The art of taxidermy to preserve a trophy you bagged while hunting requires a skilled hand and a little help from nature. The thought of preserving some part of the trophy animal you bagged appeals to many hunters of all ages. You could choose a full-body mount, head-mount, or European mount.

A European mount is simply a well-cleaned and preserved skull that showcases all of the intricate and fine details and natural boney structures. A skull mount can be the perfect addition to your other big game trophies. Maybe you already have a few full-head mounts of deer or other game hanging on the wall. So, instead of another full-head mount, you could choose a European mount for some variety.

How Do Taxidermists Clean Skulls?

To properly prepare the skull and preserve all of the finer details, experienced taxidermists know they need to rely on insect taxidermy with help from dermestid beetles. This type of taxidermy has been used for countless decades by museums to bring to life animal displays. Later, the same methods were adopted by forensic scientists to aid the police in solving serious crimes.

Eventually, more and more taxidermists also started using dermestid beetles for skull cleaning. These little beetles are nature’s vacuum cleaners when it comes to removing dead and decaying flesh, skin, and hair. If your taxidermist doesn’t use dermestid beetles, they probably know at least one “beetle guy” that they use to clean skulls for their customers.

Are Dermestid Beetles Harmful to Humans?

Some people have the misconception that if a colony of dermestid beetles gets loose, the little insects will devour human flesh and become like the plot for a horror movie. However, dermestid beetles only consume dead and decaying flesh. They will not bite or eat living flesh, including humans.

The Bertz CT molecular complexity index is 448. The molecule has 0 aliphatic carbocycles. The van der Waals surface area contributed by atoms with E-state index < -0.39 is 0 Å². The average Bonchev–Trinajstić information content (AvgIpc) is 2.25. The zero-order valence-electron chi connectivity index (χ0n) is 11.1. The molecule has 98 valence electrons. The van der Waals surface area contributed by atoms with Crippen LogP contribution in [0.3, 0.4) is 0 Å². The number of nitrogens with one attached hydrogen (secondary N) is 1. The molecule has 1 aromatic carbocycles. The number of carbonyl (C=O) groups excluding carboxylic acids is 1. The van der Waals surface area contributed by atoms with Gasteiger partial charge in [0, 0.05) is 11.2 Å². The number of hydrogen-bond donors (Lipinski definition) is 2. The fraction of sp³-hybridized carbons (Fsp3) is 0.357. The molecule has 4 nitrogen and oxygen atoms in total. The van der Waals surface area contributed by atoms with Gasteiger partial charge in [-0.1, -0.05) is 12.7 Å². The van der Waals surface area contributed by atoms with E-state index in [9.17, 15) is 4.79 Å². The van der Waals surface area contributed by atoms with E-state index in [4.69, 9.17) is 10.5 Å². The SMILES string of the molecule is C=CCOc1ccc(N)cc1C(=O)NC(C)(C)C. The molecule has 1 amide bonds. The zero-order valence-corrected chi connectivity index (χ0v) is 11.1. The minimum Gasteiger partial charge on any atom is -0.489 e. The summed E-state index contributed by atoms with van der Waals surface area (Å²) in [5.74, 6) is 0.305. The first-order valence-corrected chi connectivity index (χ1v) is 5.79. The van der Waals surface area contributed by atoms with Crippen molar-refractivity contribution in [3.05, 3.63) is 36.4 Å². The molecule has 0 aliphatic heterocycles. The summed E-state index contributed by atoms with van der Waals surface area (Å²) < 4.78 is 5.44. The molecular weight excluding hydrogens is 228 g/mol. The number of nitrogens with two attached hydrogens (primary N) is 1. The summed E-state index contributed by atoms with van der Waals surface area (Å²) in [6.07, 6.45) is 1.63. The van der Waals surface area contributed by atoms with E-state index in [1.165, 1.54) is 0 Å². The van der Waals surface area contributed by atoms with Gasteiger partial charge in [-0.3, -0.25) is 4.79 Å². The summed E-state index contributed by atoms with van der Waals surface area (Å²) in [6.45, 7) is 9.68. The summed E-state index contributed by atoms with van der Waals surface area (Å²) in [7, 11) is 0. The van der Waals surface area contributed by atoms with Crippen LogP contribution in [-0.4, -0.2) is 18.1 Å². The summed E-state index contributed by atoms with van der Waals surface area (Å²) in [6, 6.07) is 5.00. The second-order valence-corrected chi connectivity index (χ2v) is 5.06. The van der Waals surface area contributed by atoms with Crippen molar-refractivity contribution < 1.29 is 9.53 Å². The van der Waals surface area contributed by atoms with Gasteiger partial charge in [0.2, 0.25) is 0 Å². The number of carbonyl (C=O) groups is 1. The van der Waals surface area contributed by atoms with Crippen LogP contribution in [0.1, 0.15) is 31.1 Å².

This type of beetles is related to the carpet beetle. Carpet beetles also eat decaying materials and that is why they will eat carpet, paper, cardboard, wool, and other such things. If dermestid beetles get loose in your home, they will also eat these same things when decaying flesh is not readily available.

How to Prepare Your Trophy for Skull Cleaning

Before you ship or drop off your trophy for skull cleaning at your taxidermist, there is some prep work you need to do ahead of time. While dermestid beetles will consume the hide, hair, tongue, eyes, and larger pieces of muscle and the brain, carefully removing these things first will speed up how long it takes to clean your skull using this insect taxidermy technique.

When removing the excess hide, flesh, brain, tongue, and eyes, be careful not to scrape the boney structures of the skull. If you are not sure how to do this, ask your taxidermist. They can do this for you, too, but can charge a nominal fee to prep the skull.

In cases where you will be shipping your skull via priority mail or express delivery, it is better to leave as much flesh on the skull as possible. You should still remove the brain, eyes, tongue, hide, and hair. The skull should also be frozen solid before it is shipped, to help preserve it.

Prior to shipping, you want to wrap and tape the skull in several layers of plastic bags so it is as airtight as possible. It is recommended to contact your “beetle guy” before shipping your skull to give them notice.

This also allows them to confirm with you that you have prepared the skull for shipping correctly and are including all necessary documentation. For instance, with bear skulls, they might be required to have a seal affixed to them before cleaning.

Could I Use DIY Taxidermy for Trophy Skull Cleaning?

You could also take the DIY approach for trophy cleaning using dermestid beetles if you desire. The process can be fun and exciting to watch as the beetles slowly devour all of the flesh off the trophy and leave a fully cleaned and white skull in its place. Your kids may also enjoy learning about this species of beetles and watching them in action.

Trophy Skulls

To set up a home skull cleaning area, you will need various equipment and supplies, as well as a fresh colony of dermestid beetles.

  • Container: You need an aquarium, hard plastic tote, or some other container to keep your beetles in and contained. You will also want a screened cover to go over the top and provide sufficient air circulation.